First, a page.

In class today, we went over some questions on Venn diagram sets. You can see the answers to in the slides that Mr. K posted.

After doing a bit of that, we then learned how to apply our knowledge of Venn diagram sets and rules to problems that you would see in real life.

Let's see how we would solve problems that look like this with Venn diagrams:

"In a group of students 12 are taking chemistry, 10 are taking physics, 3 are taking both and 5 are taking neither. How many students are in the group?"

First we would draw our 'universe' and the Venn diagram that goes in it.:

('U' being universe, 'C' being chemistry, and 'P' being physics)

After you have everything set up, it's time to add in some numbers. Let's start with the easiest possible ones first.

Seeing how there are 5 students who aren't taking either chemistry or physics, we can tell right away that they're going to be placed somewhere in the 'universe', outside of the Venn diagrams.

The 3 students who are taking both courses are the next obvious choice. Since they are taking chemistry AND physics, they belong in the intersection, where the 'C' and the 'P' circle meet.

Now we'll figure out how many students are taking each course.

Automatically your brain might think that the number of students taking chemistry is 12 and the number of students taking physics is 10, but neither statement is true.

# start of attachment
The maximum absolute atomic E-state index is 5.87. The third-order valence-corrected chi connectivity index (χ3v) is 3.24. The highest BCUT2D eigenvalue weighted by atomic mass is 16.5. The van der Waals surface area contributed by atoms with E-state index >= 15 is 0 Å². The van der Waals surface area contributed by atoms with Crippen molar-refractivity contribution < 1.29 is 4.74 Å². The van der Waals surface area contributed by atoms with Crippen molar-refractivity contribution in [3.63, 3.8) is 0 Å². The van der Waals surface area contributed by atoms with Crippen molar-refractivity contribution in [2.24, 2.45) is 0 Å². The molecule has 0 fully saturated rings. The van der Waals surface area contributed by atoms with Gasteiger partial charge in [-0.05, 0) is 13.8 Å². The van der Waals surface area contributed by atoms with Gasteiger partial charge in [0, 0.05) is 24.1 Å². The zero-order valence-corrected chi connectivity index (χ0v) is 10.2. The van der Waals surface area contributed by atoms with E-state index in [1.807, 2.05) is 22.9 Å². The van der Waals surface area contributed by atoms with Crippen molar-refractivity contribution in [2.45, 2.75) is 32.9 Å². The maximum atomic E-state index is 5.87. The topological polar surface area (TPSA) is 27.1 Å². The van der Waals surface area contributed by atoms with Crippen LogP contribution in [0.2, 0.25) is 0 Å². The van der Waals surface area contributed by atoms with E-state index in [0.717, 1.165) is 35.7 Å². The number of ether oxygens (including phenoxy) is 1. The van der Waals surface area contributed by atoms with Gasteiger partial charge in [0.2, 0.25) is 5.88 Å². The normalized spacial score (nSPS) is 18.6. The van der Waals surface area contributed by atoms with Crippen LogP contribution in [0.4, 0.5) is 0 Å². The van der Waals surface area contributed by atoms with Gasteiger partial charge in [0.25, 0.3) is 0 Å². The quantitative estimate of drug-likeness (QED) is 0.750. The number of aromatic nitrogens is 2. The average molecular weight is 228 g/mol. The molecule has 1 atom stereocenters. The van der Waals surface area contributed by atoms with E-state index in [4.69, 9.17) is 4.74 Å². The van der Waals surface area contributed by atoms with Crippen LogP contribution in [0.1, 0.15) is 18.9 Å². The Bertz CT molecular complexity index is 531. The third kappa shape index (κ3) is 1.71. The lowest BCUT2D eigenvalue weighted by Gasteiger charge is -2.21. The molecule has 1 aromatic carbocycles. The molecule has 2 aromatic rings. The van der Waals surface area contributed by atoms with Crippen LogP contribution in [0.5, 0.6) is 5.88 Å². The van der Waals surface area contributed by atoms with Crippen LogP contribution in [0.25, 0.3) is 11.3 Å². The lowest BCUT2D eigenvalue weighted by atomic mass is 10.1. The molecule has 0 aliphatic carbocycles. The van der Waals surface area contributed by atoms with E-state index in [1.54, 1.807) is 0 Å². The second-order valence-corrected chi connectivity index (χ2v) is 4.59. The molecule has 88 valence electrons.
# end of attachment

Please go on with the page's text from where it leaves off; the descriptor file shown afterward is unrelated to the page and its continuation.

The actual number of students taking chemistry is 9, and the number of students taking physics is 7. Why? Because we exclude the 3 students that are taking both courses.

We subtract those 3 students from the pool of students taking chemistry (12 - 3 = 9) and physics (10 - 3 = 7).

We do this because in circles 'C' and 'P', we only want the number of students who are ONLY taking either chemistry or physics, excluding the students that are taking both.

Using the information we've gathered, we can determine the total number of students by adding up all the numbers. You should then finish off with this:

And that's how you solve a word problem with a Venn diagram.

We did a couple more examples, which all use pretty much the same procedure.

We did however, do one that involved 3 circles in the Venn diagram instead of 2. It seemed a little confusing, but solving it involved the same procedures as the previous examples. You just had to be very careful with your numbers.

That's about it for my scribe post, thanks for reading. The next scribe will be..camiLLe

## Thursday, December 18, 2008

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## 3 comments:

aren't there 24 students in the group?

According to me Total num of students in the group=22

wrong!

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